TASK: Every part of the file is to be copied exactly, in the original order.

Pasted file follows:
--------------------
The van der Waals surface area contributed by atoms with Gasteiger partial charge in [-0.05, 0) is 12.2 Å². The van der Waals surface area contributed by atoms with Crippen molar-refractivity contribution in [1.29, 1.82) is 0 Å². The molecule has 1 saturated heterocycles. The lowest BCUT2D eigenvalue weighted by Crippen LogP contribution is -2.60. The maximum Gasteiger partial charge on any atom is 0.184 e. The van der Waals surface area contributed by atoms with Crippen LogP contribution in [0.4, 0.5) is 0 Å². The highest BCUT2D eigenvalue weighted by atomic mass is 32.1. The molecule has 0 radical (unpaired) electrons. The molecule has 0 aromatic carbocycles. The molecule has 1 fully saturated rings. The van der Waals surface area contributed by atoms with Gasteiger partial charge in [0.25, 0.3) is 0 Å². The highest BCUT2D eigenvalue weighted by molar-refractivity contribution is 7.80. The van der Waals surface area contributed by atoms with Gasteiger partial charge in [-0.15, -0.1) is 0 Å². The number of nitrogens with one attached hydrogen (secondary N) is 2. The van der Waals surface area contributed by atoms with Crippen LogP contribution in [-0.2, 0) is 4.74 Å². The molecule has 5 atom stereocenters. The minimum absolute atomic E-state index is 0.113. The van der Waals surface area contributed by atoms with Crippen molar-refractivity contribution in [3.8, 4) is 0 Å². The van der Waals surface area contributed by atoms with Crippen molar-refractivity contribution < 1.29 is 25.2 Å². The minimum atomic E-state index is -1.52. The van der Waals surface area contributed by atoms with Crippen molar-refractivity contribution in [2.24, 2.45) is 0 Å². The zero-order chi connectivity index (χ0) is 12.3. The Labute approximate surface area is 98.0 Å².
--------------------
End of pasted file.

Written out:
The van der Waals surface area contributed by atoms with Gasteiger partial charge in [-0.05, 0) is 12.2 Å². The van der Waals surface area contributed by atoms with Crippen molar-refractivity contribution in [1.29, 1.82) is 0 Å². The molecule has 1 saturated heterocycles. The lowest BCUT2D eigenvalue weighted by Crippen LogP contribution is -2.60. The maximum Gasteiger partial charge on any atom is 0.184 e. The van der Waals surface area contributed by atoms with Crippen LogP contribution in [0.4, 0.5) is 0 Å². The highest BCUT2D eigenvalue weighted by atomic mass is 32.1. The molecule has 0 radical (unpaired) electrons. The molecule has 0 aromatic carbocycles. The molecule has 1 fully saturated rings. The van der Waals surface area contributed by atoms with Gasteiger partial charge in [0.25, 0.3) is 0 Å². The highest BCUT2D eigenvalue weighted by molar-refractivity contribution is 7.80. The van der Waals surface area contributed by atoms with Gasteiger partial charge in [-0.15, -0.1) is 0 Å². The number of nitrogens with one attached hydrogen (secondary N) is 2. The van der Waals surface area contributed by atoms with Crippen LogP contribution in [-0.2, 0) is 4.74 Å². The molecule has 5 atom stereocenters. The minimum absolute atomic E-state index is 0.113. The van der Waals surface area contributed by atoms with Crippen molar-refractivity contribution in [3.8, 4) is 0 Å². The van der Waals surface area contributed by atoms with Crippen molar-refractivity contribution < 1.29 is 25.2 Å². The minimum atomic E-state index is -1.52. The van der Waals surface area contributed by atoms with Crippen molar-refractivity contribution in [2.24, 2.45) is 0 Å². The zero-order chi connectivity index (χ0) is 12.3. The Labute approximate surface area is 98.0 Å².